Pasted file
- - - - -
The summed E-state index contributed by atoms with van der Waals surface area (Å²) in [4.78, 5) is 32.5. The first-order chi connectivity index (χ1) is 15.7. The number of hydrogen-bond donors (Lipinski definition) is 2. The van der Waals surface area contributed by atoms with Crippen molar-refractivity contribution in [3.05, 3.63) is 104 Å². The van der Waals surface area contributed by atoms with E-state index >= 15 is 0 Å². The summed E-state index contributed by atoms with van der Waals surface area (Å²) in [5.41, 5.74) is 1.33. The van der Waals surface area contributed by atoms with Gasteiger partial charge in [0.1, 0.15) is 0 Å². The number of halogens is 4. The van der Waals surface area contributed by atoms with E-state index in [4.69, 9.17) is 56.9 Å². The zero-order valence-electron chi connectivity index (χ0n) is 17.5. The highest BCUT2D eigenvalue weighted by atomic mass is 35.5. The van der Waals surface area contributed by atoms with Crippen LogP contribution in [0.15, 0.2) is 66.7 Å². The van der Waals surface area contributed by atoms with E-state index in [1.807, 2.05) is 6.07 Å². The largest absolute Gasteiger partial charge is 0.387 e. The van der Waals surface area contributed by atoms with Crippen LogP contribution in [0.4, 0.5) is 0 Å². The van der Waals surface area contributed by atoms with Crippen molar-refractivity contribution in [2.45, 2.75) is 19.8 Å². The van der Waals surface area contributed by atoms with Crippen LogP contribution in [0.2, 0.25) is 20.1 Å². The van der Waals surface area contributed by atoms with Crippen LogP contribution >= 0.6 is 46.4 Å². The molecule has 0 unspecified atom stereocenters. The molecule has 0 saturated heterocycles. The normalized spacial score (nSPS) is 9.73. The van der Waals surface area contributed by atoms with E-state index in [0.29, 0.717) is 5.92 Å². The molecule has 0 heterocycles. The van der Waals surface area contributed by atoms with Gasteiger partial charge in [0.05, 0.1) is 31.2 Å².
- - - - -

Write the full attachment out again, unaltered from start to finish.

The summed E-state index contributed by atoms with van der Waals surface area (Å²) in [4.78, 5) is 32.5. The first-order chi connectivity index (χ1) is 15.7. The number of hydrogen-bond donors (Lipinski definition) is 2. The van der Waals surface area contributed by atoms with Crippen molar-refractivity contribution in [3.05, 3.63) is 104 Å². The van der Waals surface area contributed by atoms with E-state index >= 15 is 0 Å². The summed E-state index contributed by atoms with van der Waals surface area (Å²) in [5.41, 5.74) is 1.33. The van der Waals surface area contributed by atoms with Gasteiger partial charge in [0.1, 0.15) is 0 Å². The number of halogens is 4. The van der Waals surface area contributed by atoms with E-state index in [4.69, 9.17) is 56.9 Å². The zero-order valence-electron chi connectivity index (χ0n) is 17.5. The highest BCUT2D eigenvalue weighted by atomic mass is 35.5. The van der Waals surface area contributed by atoms with Crippen LogP contribution in [0.15, 0.2) is 66.7 Å². The van der Waals surface area contributed by atoms with E-state index in [1.807, 2.05) is 6.07 Å². The largest absolute Gasteiger partial charge is 0.387 e. The van der Waals surface area contributed by atoms with Crippen LogP contribution in [0.4, 0.5) is 0 Å². The van der Waals surface area contributed by atoms with Crippen molar-refractivity contribution in [2.45, 2.75) is 19.8 Å². The van der Waals surface area contributed by atoms with Crippen LogP contribution in [0.2, 0.25) is 20.1 Å². The van der Waals surface area contributed by atoms with Crippen LogP contribution >= 0.6 is 46.4 Å². The molecule has 0 unspecified atom stereocenters. The molecule has 0 saturated heterocycles. The normalized spacial score (nSPS) is 9.73. The van der Waals surface area contributed by atoms with E-state index in [0.29, 0.717) is 5.92 Å². The molecule has 0 heterocycles. The van der Waals surface area contributed by atoms with Gasteiger partial charge in [0.05, 0.1) is 31.2 Å².